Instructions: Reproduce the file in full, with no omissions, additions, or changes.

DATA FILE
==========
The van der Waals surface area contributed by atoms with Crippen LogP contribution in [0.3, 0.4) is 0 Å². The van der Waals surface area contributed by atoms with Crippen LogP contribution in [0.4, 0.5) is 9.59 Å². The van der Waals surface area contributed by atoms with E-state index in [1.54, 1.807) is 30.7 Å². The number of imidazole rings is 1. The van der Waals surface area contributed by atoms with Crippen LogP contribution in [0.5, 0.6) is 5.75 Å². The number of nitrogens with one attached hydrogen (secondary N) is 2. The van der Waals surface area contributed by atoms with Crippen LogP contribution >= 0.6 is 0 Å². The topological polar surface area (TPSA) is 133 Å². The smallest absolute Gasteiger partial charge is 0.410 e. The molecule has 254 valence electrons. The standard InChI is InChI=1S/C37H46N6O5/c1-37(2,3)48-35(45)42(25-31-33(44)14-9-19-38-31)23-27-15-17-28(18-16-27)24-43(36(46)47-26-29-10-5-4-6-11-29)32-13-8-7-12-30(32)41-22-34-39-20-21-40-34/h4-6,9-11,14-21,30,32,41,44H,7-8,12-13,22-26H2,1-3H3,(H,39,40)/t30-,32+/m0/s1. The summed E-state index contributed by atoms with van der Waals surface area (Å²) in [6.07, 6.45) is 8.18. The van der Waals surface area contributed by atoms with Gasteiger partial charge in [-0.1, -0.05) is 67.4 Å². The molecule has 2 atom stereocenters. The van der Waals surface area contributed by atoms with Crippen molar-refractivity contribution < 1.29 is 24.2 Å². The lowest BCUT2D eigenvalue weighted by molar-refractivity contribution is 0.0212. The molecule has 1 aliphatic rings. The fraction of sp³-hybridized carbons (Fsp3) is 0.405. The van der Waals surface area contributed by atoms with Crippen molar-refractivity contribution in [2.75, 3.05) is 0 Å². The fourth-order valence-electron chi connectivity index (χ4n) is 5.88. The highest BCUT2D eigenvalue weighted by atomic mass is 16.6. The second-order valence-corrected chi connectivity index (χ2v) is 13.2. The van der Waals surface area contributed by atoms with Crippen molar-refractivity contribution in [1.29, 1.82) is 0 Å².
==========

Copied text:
The van der Waals surface area contributed by atoms with Crippen LogP contribution in [0.3, 0.4) is 0 Å². The van der Waals surface area contributed by atoms with Crippen LogP contribution in [0.4, 0.5) is 9.59 Å². The van der Waals surface area contributed by atoms with E-state index in [1.54, 1.807) is 30.7 Å². The number of imidazole rings is 1. The van der Waals surface area contributed by atoms with Crippen LogP contribution in [0.5, 0.6) is 5.75 Å². The number of nitrogens with one attached hydrogen (secondary N) is 2. The van der Waals surface area contributed by atoms with Crippen LogP contribution >= 0.6 is 0 Å². The topological polar surface area (TPSA) is 133 Å². The smallest absolute Gasteiger partial charge is 0.410 e. The molecule has 254 valence electrons. The standard InChI is InChI=1S/C37H46N6O5/c1-37(2,3)48-35(45)42(25-31-33(44)14-9-19-38-31)23-27-15-17-28(18-16-27)24-43(36(46)47-26-29-10-5-4-6-11-29)32-13-8-7-12-30(32)41-22-34-39-20-21-40-34/h4-6,9-11,14-21,30,32,41,44H,7-8,12-13,22-26H2,1-3H3,(H,39,40)/t30-,32+/m0/s1. The summed E-state index contributed by atoms with van der Waals surface area (Å²) in [6.07, 6.45) is 8.18. The van der Waals surface area contributed by atoms with Gasteiger partial charge in [-0.1, -0.05) is 67.4 Å². The molecule has 2 atom stereocenters. The van der Waals surface area contributed by atoms with Crippen molar-refractivity contribution < 1.29 is 24.2 Å². The lowest BCUT2D eigenvalue weighted by molar-refractivity contribution is 0.0212. The molecule has 1 aliphatic rings. The fraction of sp³-hybridized carbons (Fsp3) is 0.405. The van der Waals surface area contributed by atoms with Crippen molar-refractivity contribution in [2.75, 3.05) is 0 Å². The fourth-order valence-electron chi connectivity index (χ4n) is 5.88. The highest BCUT2D eigenvalue weighted by atomic mass is 16.6. The second-order valence-corrected chi connectivity index (χ2v) is 13.2. The van der Waals surface area contributed by atoms with Crippen molar-refractivity contribution in [1.29, 1.82) is 0 Å².